Fencers focus on Rio: First trip to Paralympics has Methodist Rehab athletes Estep and Brinson looking forward
London was the first taste of the sheer magnitude of the Paralympics for Methodist Rehab wheelchair fencers Ryan Estep and Joey Brinson.
And now they’re both counting the days until the 2016 games in Rio de Janeiro, Brazil.
“It was a blast just to be there,” Brinson said. “It made me feel like all the work I had put in was worth it, just to make it there and be able to compete. And it really made me want to get ready for the next one. I’m ready now. I wish we could go do it right now.”
There’s a vacant lot where her home once stood, so holiday homecomings will be bittersweet for Gladys Berry Jenkins of Anguilla this year.
Still, the nurse and mother of five was counting her blessings as she recently readied to leave Methodist Rehabilitation Center in Jackson.
After almost a month in hospitals, she would finally be in the company of her youngest kids—Timia, 11, and Adrienne, 5. And it’s a precious gift considering what the three have been through.
Mendenhall High School senior Michael Shelby, like others in the graduating class of 2012, walked across the school’s football field to receive his diploma on the night of May 14.
Granted, high school graduation is a joyous occasion—a remarkable milestone, a life-changing event to be remembered. But for Shelby, it was much more than that.
What made Shelby’s graduation exceptional is a simple act many take for granted. He did what just a little over a year ago he was told he might never do again—he walked.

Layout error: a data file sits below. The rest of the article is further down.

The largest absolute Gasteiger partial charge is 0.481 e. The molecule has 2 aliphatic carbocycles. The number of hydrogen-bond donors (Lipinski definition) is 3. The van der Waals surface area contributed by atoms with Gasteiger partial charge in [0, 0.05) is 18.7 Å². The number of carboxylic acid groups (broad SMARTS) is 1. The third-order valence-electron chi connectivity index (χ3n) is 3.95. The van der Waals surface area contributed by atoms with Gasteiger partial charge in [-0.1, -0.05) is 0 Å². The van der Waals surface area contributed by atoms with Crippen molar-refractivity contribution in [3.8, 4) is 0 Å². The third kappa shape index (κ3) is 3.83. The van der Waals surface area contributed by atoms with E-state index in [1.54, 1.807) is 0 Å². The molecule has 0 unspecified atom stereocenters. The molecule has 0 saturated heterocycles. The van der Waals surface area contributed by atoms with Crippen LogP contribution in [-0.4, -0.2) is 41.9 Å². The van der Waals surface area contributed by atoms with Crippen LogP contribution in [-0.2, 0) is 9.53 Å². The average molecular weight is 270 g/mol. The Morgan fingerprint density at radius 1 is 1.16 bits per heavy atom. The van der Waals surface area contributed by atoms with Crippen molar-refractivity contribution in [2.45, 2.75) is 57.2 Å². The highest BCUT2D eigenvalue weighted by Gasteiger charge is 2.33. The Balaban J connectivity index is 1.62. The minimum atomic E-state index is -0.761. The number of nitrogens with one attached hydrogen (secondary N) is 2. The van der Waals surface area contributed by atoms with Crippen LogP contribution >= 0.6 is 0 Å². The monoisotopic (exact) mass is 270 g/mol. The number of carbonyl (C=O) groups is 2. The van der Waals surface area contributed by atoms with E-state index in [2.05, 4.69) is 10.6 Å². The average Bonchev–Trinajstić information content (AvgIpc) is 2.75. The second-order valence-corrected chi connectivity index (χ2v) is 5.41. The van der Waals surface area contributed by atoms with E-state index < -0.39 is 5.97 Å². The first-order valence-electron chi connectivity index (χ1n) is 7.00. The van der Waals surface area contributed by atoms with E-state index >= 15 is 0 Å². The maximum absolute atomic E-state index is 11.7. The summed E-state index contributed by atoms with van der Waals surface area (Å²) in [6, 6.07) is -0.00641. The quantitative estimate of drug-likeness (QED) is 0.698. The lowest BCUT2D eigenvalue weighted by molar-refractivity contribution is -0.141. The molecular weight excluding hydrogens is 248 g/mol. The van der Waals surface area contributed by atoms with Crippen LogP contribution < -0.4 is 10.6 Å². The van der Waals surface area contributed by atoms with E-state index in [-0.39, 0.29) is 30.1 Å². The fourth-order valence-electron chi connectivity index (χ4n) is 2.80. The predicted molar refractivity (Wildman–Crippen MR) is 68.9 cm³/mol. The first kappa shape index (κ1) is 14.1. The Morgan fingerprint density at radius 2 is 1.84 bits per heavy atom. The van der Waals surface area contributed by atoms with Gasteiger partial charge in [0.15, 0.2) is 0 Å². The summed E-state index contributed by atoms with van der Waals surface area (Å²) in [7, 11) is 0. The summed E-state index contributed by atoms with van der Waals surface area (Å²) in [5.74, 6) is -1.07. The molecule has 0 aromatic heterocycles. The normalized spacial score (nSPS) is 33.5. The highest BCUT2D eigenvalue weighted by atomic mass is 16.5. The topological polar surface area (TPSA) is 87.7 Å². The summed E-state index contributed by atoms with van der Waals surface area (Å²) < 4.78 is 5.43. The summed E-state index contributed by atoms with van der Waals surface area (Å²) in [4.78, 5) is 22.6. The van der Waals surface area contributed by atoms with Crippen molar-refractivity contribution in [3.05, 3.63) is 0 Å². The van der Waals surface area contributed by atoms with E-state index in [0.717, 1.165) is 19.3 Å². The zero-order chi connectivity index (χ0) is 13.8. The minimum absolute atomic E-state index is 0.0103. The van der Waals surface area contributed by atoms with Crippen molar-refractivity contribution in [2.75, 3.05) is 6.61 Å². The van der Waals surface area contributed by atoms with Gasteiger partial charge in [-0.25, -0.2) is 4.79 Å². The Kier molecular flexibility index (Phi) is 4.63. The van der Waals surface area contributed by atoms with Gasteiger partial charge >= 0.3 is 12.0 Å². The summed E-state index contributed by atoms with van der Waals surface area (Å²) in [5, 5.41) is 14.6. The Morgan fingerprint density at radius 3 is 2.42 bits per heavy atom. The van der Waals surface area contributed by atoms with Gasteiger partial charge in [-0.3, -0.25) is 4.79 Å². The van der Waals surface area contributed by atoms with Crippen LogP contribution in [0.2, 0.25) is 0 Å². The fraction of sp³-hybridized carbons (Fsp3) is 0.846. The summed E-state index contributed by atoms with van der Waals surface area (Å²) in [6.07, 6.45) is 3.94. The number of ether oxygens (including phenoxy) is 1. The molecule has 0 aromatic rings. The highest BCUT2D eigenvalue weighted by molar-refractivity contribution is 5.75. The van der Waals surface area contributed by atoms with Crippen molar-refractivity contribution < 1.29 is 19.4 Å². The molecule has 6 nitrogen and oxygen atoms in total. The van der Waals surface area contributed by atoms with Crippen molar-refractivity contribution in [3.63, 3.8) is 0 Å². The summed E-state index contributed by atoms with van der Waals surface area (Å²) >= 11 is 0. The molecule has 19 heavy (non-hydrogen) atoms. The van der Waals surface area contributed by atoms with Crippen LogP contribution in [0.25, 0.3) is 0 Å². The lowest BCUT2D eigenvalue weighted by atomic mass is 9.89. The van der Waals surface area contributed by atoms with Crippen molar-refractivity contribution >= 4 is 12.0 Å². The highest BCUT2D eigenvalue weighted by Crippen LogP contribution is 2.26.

“Going to Walk Out of There”
Ten Years of West Nile in Mississippi: Decade of detective work provides better understanding of mosquito-borne disease
Ten years later, Charlie Gibbs of Clinton still thinks: What are the odds?
“One of 200,000 mosquitoes bites me,” he says. And within days, he can’t move his arms or legs.
Doctors aren’t sure what to make of Gibbs’ mysterious symptoms. They check for heart attack, stroke and even the relatively rare Guillain-Barré Syndrome.
Then a blood test reveals the true villain—a tiny mosquito bearing a terrifying virus.
“I was the first person infected with West Nile virus (WNV) in Mississippi,” Gibbs says. “Aren’t I lucky?”
It has been a record-breaking year for West Nile virus infections, but Crystal Walley doesn’t need newspaper headlines to warn her of the ravages of the mosquito-borne disease.
Reminders are all around her Wayne County home. There’s the power wheelchair parked in her dining room. The physical therapy appointments on her calendar. Even the fuschia-colored Jeep in the driveway.
Methodist Rehabilitation Center will present a free seminar on relieving back pain at 6:30 p.m. Sept. 18 at Embassy Suites in Ridgeland.
Seminar speakers will be pain management expert Dr. Bruce Hirshman of Jackson and physical therapist Joe Jacobson of Madison. The two will discuss the everyday causes of back pain, common myths about back pain and the most effective treatments.
On a particularly hot afternoon in late September, Shaquille Vance stood on the Madison-Ridgeland Academy track surrounded by a crowd of adoring middle schoolers.
They were clamoring to have his autograph emblazoned on the veritable rainbow of running shoes they held aloft.
At that moment, to those children, he was the biggest superstar in the world.
Wheelchair custom built by Methodist Rehab's Assistive Technology Clinic worth the wait for Indianola man
At Methodist Rehabilitation Center’s Assistive Technology Clinic, physical therapist Allison Fracchia of Jackson does whatever it takes to fit patients with disabilities with the best equipment for their needs.
She even went back to the classroom to help 51-year-old Dean Whitehead of Indianola.
When his unique posture cried out for a wheelchair with custom-molded seating, she got the certification necessary to design and recommend a custom system known as Ride Designs.
An early surge in West Nile virus (WNV) cases has Mississippians bracing for a possible peak year for the mosquito-borne disease.
But that’s not the only reason a crowd is expected at the next meeting of a Jackson support group for WNV survivors.
The other draw is the meeting’s new location. On Aug. 24, the group will begin gathering at Methodist Rehabilitation Center, the Jackson hospital where scientists have made a series of significant WNV discoveries.